Global Healthbeat: Pakistan - The World Mourns Benazir Bhutto
Multiple trauma - a bullet to the neck, head injuries, shrapnel wounds from a suicide bomb detonated caused the death of former Prime Minister Bhutto of Pakistan. Educated at Harvard, she was the first female elected head of a Muslim state and campaigned for the rights and welfare of women. She had returned from exile to speak out for Pakistanis living in poverty and to fight for their freedom. In a country of 160 million people it is estimated that one third live below the poverty line.
Low levels of female literacy and a high maternal mortality rate are indicators of the reduced status of women in Pakistan. Poor reading ability and poor health are clearly related. Hygiene, sanitation, nutrition, food and clean water supplies - the basics for supporting life and health - are still not in place for most Pakistanis. 90% of Pakistani households are headed by males and the remaining 10% are extremely impoverished.
But the outright murder of women in Pakistan has been reported in the Western press for seven years now - in documentaries like Murder in Purdah and License to Kill.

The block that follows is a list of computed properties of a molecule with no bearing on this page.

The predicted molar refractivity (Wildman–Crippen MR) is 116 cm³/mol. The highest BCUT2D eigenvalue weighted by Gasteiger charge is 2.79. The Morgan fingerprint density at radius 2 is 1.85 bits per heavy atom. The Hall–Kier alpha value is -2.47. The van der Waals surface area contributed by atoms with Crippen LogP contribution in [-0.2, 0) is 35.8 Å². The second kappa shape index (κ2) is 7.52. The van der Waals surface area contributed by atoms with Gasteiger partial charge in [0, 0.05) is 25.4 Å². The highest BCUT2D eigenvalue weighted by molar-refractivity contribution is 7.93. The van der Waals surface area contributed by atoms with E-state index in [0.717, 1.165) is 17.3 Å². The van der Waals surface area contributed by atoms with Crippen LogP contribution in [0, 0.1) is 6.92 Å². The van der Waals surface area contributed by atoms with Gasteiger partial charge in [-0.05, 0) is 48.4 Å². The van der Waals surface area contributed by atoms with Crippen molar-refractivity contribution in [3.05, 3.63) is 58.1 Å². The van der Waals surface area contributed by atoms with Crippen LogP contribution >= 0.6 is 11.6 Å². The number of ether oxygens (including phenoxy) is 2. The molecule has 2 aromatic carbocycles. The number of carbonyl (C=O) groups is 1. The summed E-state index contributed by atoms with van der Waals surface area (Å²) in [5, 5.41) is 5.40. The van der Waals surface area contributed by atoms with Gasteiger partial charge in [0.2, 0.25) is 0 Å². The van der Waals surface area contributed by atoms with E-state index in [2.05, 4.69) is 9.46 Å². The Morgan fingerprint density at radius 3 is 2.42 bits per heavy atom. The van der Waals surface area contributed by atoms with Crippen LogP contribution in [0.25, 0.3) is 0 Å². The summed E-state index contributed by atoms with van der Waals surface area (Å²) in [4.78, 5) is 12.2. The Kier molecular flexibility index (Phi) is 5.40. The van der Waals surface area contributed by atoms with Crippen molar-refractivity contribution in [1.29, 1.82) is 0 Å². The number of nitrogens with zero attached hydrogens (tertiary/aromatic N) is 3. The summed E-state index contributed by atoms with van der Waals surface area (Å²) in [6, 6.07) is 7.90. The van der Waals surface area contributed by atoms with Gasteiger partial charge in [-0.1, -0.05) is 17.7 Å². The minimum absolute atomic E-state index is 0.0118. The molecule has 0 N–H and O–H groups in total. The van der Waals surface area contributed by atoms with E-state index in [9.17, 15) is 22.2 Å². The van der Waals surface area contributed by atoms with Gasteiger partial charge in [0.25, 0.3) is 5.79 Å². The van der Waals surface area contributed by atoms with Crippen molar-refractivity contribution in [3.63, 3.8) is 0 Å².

According to reports in the BBC news, women are imprisoned, traded in marriage, murdered for breaking with religious traditions - and these activities are sanctioned by state institutions. Honor killings - including those of mothers by their teenage sons, daughters by their fathers, wives by their husbands - have been given state sanction as a means of social control and a deterrent to sexual immorality. A leading Pakistani Islamic scholar expains that sexual "immorality" is considered a worse crime than murder.
In the first 7 months of 2004, 151 Pakistani women were gang-raped and 176 were victims of honor killings. Almost 50% of women in jails in Pakistan are awaiting trail for suspected adultery. Yesterday, a talented, intelligent woman was murdered in Pakistan.
Merci Christiane Michaud for use of photo A sad day...Madame Bhutto.
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